What would happen if we took Jesus seriously? Creating a church of upstream swimmers.

Yesterday I commented on a post written by Drew Dyck (@drewdyck) on Patheos that as American culture drifts further from Christianity, the church will get "stronger, smaller, and stranger." It will necessarily be populated by "upstream swimmers" who aren't afraid to think and act differently.

But differently how? What will be the drift-or-swim-upstream difference maker for the church of the future?

The more I preach and teach about Jesus, the more I become convinced of one thing:
The church in America simply doesn't take Jesus seriously If the church in America has a potentially fatal flaw, that's it.

I first noticed that we tend to take Jesus with a rather large grain of salt when I read over the Great Commission for about the thousandth time. But this time I heard a key word: Jesus said "everything."
Go and make disciples of all nations, baptizing them in the name of the Father and of the Son and of the Holy Spirit, and teaching them to obe…

A "stronger, smaller, and stranger" church is in your future

The number of self-professing Christians in America is continuing to decline. The number of "nones" (people who are affiliated with no particular religion) is on the rise. Should Christians be alarmed?

In a post on Patheos that's worth your time, Drew Dyck (@drewdyck), managing editor of Leadership Journal, says no. In fact, the trends in American Christianity are actually encouraging. It's counterintuitive, but I agree with Drew. let me explain with some personal experience.

In 1992, Susan and I moved from Southern California to Dallas, Texas so I could begin my doctoral studies at SMU. We found life in the Bible Belt to be drastically different from what we had known before. In SoCal, it is not to one's social advantage to profess being a committed Christian. There are fewer "nominal" Christians (people who are Christian in name but not lifestyle). Contrast that with Dallas, where being a professing Christian was the social norm (I assume it still is)…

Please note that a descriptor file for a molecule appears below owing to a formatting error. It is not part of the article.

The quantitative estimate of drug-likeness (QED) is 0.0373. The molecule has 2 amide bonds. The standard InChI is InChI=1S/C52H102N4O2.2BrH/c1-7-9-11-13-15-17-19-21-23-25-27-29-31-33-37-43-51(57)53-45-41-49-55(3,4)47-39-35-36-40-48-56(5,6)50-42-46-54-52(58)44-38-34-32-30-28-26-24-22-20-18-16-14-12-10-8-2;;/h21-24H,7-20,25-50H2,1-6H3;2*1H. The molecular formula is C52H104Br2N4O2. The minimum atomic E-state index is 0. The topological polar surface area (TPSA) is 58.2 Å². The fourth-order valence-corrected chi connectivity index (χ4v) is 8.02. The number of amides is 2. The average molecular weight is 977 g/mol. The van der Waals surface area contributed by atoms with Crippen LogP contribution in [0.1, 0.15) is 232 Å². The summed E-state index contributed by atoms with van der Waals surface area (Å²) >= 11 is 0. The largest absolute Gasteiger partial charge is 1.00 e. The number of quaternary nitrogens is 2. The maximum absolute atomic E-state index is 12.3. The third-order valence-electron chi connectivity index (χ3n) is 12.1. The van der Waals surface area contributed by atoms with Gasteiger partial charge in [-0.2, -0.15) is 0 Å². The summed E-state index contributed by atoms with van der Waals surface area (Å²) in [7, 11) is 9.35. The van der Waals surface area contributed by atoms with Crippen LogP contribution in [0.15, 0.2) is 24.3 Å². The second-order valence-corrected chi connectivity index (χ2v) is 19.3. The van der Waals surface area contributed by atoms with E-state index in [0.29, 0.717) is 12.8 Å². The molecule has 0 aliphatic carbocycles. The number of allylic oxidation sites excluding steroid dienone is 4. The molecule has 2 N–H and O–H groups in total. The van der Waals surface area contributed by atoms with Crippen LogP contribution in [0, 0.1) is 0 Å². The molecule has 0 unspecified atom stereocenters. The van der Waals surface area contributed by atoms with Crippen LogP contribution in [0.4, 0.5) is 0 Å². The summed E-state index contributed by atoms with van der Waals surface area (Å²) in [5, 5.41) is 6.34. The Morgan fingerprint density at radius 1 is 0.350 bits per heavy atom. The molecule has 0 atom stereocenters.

Most of what there is to know about God in two sentences

Are you ready for most of what the Bible says about God to be summed up in two statements?
One thing God has spoken,
two things I have heard;
that you, O God, are strong,
and that you, O Lord, are loving
. (vv 11-12a)You, O God, are strong, and you, O Lord, are loving. This lyric is compact but loaded with meaning.
When the ancient Hebrews spoke of God as "God," they were often thinking of him as God over all creation. When they used the word "Lord," they were talking about how God had chosen to adopt them and walk with them specifically. "Lord" is a highly relational term, a title made possible because God had made a covenant with Abraham and his descendants. "Lord" tells a story. Psalm 95 says that the Lord is not just God but "our God, and we are the people of his pasture, the flock under his care."
You, O God, are strong, and you, O Lord, are loving. If God is strong, he can do anything. If God is loving, he is for us. He wants us to th…